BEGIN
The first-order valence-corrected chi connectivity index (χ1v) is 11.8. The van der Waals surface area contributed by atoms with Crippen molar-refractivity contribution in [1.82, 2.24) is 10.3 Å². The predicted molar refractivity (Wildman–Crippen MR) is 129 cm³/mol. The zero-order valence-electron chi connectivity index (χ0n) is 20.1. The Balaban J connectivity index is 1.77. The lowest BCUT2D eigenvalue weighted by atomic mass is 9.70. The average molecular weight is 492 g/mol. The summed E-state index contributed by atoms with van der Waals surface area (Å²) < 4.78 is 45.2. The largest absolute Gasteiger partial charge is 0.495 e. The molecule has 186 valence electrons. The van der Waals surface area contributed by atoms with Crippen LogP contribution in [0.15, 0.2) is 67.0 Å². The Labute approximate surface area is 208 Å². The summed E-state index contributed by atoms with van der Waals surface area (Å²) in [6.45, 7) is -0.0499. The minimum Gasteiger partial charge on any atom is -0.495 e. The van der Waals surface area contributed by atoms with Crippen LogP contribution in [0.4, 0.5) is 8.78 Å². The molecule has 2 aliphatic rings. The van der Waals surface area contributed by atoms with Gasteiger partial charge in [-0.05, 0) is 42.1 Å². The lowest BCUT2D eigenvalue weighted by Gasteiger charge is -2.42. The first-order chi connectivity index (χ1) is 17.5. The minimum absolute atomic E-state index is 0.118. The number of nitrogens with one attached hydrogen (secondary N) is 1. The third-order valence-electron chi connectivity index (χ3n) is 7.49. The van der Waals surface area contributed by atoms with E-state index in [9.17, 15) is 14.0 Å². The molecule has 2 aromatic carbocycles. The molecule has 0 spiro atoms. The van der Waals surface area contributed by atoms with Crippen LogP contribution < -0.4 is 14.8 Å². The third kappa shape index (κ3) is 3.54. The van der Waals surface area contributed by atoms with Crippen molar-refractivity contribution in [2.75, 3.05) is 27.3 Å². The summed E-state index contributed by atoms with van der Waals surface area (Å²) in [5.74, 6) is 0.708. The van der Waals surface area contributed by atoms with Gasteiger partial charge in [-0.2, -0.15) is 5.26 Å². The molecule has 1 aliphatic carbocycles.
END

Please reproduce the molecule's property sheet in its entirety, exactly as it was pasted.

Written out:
The first-order valence-corrected chi connectivity index (χ1v) is 11.8. The van der Waals surface area contributed by atoms with Crippen molar-refractivity contribution in [1.82, 2.24) is 10.3 Å². The predicted molar refractivity (Wildman–Crippen MR) is 129 cm³/mol. The zero-order valence-electron chi connectivity index (χ0n) is 20.1. The Balaban J connectivity index is 1.77. The lowest BCUT2D eigenvalue weighted by atomic mass is 9.70. The average molecular weight is 492 g/mol. The summed E-state index contributed by atoms with van der Waals surface area (Å²) < 4.78 is 45.2. The largest absolute Gasteiger partial charge is 0.495 e. The molecule has 186 valence electrons. The van der Waals surface area contributed by atoms with Crippen LogP contribution in [0.15, 0.2) is 67.0 Å². The Labute approximate surface area is 208 Å². The summed E-state index contributed by atoms with van der Waals surface area (Å²) in [6.45, 7) is -0.0499. The minimum Gasteiger partial charge on any atom is -0.495 e. The van der Waals surface area contributed by atoms with Crippen LogP contribution in [0.4, 0.5) is 8.78 Å². The molecule has 2 aliphatic rings. The van der Waals surface area contributed by atoms with Gasteiger partial charge in [-0.05, 0) is 42.1 Å². The lowest BCUT2D eigenvalue weighted by Gasteiger charge is -2.42. The first-order chi connectivity index (χ1) is 17.5. The minimum absolute atomic E-state index is 0.118. The number of nitrogens with one attached hydrogen (secondary N) is 1. The third-order valence-electron chi connectivity index (χ3n) is 7.49. The van der Waals surface area contributed by atoms with E-state index in [9.17, 15) is 14.0 Å². The molecule has 2 aromatic carbocycles. The molecule has 0 spiro atoms. The van der Waals surface area contributed by atoms with Crippen LogP contribution < -0.4 is 14.8 Å². The third kappa shape index (κ3) is 3.54. The van der Waals surface area contributed by atoms with Crippen molar-refractivity contribution in [2.75, 3.05) is 27.3 Å². The summed E-state index contributed by atoms with van der Waals surface area (Å²) in [5.74, 6) is 0.708. The van der Waals surface area contributed by atoms with Gasteiger partial charge in [-0.2, -0.15) is 5.26 Å². The molecule has 1 aliphatic carbocycles.